With India's second mission to the moon, Chandrayaan 2, all set to be launched on July 15, the National Aeronautics and Space Administration (NASA) is working on the infamous Global Positioning System (GPS) to help pilots find their way in and around the lunar orbit during its upcoming projects. Till date, the American space agency had been using its communication network to navigate or find way in space, where the possibility of getting lost is much higher and can result into a fateful turn.
Speaking on the latest development, Jason Mitchell, chief technologist for Goddard’s Mission Engineering and Systems Analysis Division, in a press release, said, "We’re using infrastructure that was built for surface navigation on Earth for applications beyond Earth".
"Its use for higher-altitude navigation has now been firmly established with the success of missions like Magnetospheric Multiscale mission and the Geostationary Operational Environmental Satellites (GOES). In fact, with MMS, we’re already nearly halfway to the Moon," it added.
Apart from finding ways for pilots in space, the proposed method is expected to ease the load on the NASA communication network and make it possible to send other more valuable data. If everything goes well and this GPS becomes a reality in the arena of space, NASA will use it in the Artemis mission, an ongoing crewed spaceflight program carried out by the agency.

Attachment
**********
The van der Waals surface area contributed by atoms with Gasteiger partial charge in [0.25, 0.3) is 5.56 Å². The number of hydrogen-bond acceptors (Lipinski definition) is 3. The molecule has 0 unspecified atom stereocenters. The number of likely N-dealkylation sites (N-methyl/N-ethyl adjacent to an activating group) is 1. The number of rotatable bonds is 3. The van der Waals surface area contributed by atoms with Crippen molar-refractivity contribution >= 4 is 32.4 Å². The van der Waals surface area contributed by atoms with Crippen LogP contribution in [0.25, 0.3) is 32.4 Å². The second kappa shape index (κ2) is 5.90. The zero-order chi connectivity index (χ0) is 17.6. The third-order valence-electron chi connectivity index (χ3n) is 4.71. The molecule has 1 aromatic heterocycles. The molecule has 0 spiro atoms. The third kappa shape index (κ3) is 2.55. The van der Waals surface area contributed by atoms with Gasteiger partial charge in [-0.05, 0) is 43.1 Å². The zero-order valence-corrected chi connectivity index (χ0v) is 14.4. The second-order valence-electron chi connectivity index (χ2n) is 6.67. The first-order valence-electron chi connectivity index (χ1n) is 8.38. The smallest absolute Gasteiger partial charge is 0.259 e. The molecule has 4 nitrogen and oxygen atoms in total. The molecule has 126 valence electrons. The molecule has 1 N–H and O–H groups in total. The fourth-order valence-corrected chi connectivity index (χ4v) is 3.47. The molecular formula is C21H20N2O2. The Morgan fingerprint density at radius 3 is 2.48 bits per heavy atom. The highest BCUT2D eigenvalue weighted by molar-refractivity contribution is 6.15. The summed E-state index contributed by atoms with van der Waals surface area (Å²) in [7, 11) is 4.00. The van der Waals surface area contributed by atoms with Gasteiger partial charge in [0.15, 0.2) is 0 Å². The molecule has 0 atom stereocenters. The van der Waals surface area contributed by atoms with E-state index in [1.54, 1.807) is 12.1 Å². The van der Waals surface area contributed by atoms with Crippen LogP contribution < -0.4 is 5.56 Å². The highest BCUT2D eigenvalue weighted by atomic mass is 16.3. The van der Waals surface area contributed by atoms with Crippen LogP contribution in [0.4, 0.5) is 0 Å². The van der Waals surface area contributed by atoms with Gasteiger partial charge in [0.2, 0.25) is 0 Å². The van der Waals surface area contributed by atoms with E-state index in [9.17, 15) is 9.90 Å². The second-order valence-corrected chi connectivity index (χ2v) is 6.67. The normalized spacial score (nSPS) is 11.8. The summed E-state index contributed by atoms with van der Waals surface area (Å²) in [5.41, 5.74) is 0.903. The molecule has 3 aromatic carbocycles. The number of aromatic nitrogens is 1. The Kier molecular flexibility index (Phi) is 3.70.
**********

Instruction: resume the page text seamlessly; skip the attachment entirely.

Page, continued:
What is GPS?
The Global Positioning System (GPS), originally Navstar GPS, is a satellite-based radionavigation system that provides geolocation and time information to a GPS receiver anywhere on or near the Earth where there is an unobstructed line of sight to four or more GPS satellites. The global navigation satellite system consists of three parts - satellites, ground stations and receivers. While the ground stations monitor satellites, the receiver is constantly listening for a signal from those satellites. The receiver pinpoints an exact location by calculating its distance from four or more GPS satellites.
Talking about NASA's space friendly GPS method, scientists are developing a special receiver that will be able to pick up location signals from 23-24 GPS satellites operated by the military. Apart from the GPS receiver, the NASA spacecraft will be also paired with precise mapping data to help astronauts track their locations in space or on the Moon’s surface during its upcoming missions.
The GPS receiver is based on the Goddard-developed Navigator GPS, which engineers began developing in the early 2000s specifically for NASA’s Magnetospheric Multiscale mission (MMS) mission. To make this method space friendly, scientists will now upgrade the old MMS's GPS by including a high-gain antenna, an enhanced clock, and updated electronics.